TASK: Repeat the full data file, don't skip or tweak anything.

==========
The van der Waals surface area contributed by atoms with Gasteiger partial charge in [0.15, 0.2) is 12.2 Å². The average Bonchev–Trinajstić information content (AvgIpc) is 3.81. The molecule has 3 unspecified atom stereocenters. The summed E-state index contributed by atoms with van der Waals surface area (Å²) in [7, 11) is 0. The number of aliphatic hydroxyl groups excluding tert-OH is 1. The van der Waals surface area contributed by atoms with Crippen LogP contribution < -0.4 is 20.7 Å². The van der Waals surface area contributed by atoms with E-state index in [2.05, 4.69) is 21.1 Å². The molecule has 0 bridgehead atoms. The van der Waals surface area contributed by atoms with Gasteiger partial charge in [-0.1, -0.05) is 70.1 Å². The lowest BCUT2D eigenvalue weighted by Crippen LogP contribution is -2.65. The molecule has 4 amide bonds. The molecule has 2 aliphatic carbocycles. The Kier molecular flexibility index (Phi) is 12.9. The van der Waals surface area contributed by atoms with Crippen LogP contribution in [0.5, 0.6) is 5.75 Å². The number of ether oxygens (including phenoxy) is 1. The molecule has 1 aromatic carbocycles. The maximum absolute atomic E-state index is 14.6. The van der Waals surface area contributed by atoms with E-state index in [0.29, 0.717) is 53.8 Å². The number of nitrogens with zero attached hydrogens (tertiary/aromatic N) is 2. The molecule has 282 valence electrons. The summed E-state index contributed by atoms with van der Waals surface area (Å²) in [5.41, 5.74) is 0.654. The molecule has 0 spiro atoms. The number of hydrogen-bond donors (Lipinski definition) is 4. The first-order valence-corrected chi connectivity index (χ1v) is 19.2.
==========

The van der Waals surface area contributed by atoms with Gasteiger partial charge in [0.15, 0.2) is 12.2 Å². The average Bonchev–Trinajstić information content (AvgIpc) is 3.81. The molecule has 3 unspecified atom stereocenters. The summed E-state index contributed by atoms with van der Waals surface area (Å²) in [7, 11) is 0. The number of aliphatic hydroxyl groups excluding tert-OH is 1. The van der Waals surface area contributed by atoms with Crippen LogP contribution < -0.4 is 20.7 Å². The van der Waals surface area contributed by atoms with E-state index in [2.05, 4.69) is 21.1 Å². The molecule has 0 bridgehead atoms. The van der Waals surface area contributed by atoms with Gasteiger partial charge in [-0.1, -0.05) is 70.1 Å². The lowest BCUT2D eigenvalue weighted by Crippen LogP contribution is -2.65. The molecule has 4 amide bonds. The molecule has 2 aliphatic carbocycles. The Kier molecular flexibility index (Phi) is 12.9. The van der Waals surface area contributed by atoms with Crippen LogP contribution in [0.5, 0.6) is 5.75 Å². The number of ether oxygens (including phenoxy) is 1. The molecule has 1 aromatic carbocycles. The maximum absolute atomic E-state index is 14.6. The van der Waals surface area contributed by atoms with E-state index in [0.29, 0.717) is 53.8 Å². The number of nitrogens with zero attached hydrogens (tertiary/aromatic N) is 2. The molecule has 282 valence electrons. The summed E-state index contributed by atoms with van der Waals surface area (Å²) in [5.41, 5.74) is 0.654. The molecule has 0 spiro atoms. The number of hydrogen-bond donors (Lipinski definition) is 4. The first-order valence-corrected chi connectivity index (χ1v) is 19.2.